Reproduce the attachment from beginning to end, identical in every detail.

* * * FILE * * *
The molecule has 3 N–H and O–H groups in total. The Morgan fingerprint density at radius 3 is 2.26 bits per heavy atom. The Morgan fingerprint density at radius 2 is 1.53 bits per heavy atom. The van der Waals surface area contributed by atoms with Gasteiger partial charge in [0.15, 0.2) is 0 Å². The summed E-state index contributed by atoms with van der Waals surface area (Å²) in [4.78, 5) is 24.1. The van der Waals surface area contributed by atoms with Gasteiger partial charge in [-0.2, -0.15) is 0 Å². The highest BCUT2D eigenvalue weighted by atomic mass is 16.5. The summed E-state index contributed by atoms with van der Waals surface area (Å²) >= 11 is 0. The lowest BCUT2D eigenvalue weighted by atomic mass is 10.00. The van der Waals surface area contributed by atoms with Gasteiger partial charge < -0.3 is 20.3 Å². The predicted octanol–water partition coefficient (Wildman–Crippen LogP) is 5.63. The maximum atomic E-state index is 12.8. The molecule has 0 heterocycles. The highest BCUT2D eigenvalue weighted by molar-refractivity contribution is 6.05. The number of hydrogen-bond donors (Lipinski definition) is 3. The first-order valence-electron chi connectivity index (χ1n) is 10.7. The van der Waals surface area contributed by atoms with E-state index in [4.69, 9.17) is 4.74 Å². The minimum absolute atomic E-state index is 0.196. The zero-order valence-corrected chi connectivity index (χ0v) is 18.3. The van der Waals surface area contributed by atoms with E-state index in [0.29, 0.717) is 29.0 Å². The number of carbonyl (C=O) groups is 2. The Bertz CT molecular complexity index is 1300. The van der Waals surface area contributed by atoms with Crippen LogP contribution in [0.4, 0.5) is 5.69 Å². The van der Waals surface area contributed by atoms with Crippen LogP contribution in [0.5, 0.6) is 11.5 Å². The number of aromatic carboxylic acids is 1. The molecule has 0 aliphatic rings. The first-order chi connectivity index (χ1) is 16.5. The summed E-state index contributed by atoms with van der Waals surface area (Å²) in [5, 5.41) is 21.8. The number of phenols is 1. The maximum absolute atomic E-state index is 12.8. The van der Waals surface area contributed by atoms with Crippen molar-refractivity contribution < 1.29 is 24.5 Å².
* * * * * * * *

The molecule has 3 N–H and O–H groups in total. The Morgan fingerprint density at radius 3 is 2.26 bits per heavy atom. The Morgan fingerprint density at radius 2 is 1.53 bits per heavy atom. The van der Waals surface area contributed by atoms with Gasteiger partial charge in [0.15, 0.2) is 0 Å². The summed E-state index contributed by atoms with van der Waals surface area (Å²) in [4.78, 5) is 24.1. The van der Waals surface area contributed by atoms with Gasteiger partial charge in [-0.2, -0.15) is 0 Å². The highest BCUT2D eigenvalue weighted by atomic mass is 16.5. The summed E-state index contributed by atoms with van der Waals surface area (Å²) >= 11 is 0. The lowest BCUT2D eigenvalue weighted by atomic mass is 10.00. The van der Waals surface area contributed by atoms with Gasteiger partial charge < -0.3 is 20.3 Å². The predicted octanol–water partition coefficient (Wildman–Crippen LogP) is 5.63. The maximum atomic E-state index is 12.8. The molecule has 0 heterocycles. The highest BCUT2D eigenvalue weighted by molar-refractivity contribution is 6.05. The number of hydrogen-bond donors (Lipinski definition) is 3. The first-order valence-electron chi connectivity index (χ1n) is 10.7. The van der Waals surface area contributed by atoms with E-state index in [4.69, 9.17) is 4.74 Å². The minimum absolute atomic E-state index is 0.196. The zero-order valence-corrected chi connectivity index (χ0v) is 18.3. The van der Waals surface area contributed by atoms with E-state index in [0.29, 0.717) is 29.0 Å². The number of carbonyl (C=O) groups is 2. The Bertz CT molecular complexity index is 1300. The van der Waals surface area contributed by atoms with Crippen LogP contribution in [0.4, 0.5) is 5.69 Å². The van der Waals surface area contributed by atoms with Crippen LogP contribution in [0.5, 0.6) is 11.5 Å². The number of aromatic carboxylic acids is 1. The molecule has 0 aliphatic rings. The first-order chi connectivity index (χ1) is 16.5. The summed E-state index contributed by atoms with van der Waals surface area (Å²) in [5, 5.41) is 21.8. The number of phenols is 1. The maximum absolute atomic E-state index is 12.8. The van der Waals surface area contributed by atoms with Crippen molar-refractivity contribution < 1.29 is 24.5 Å².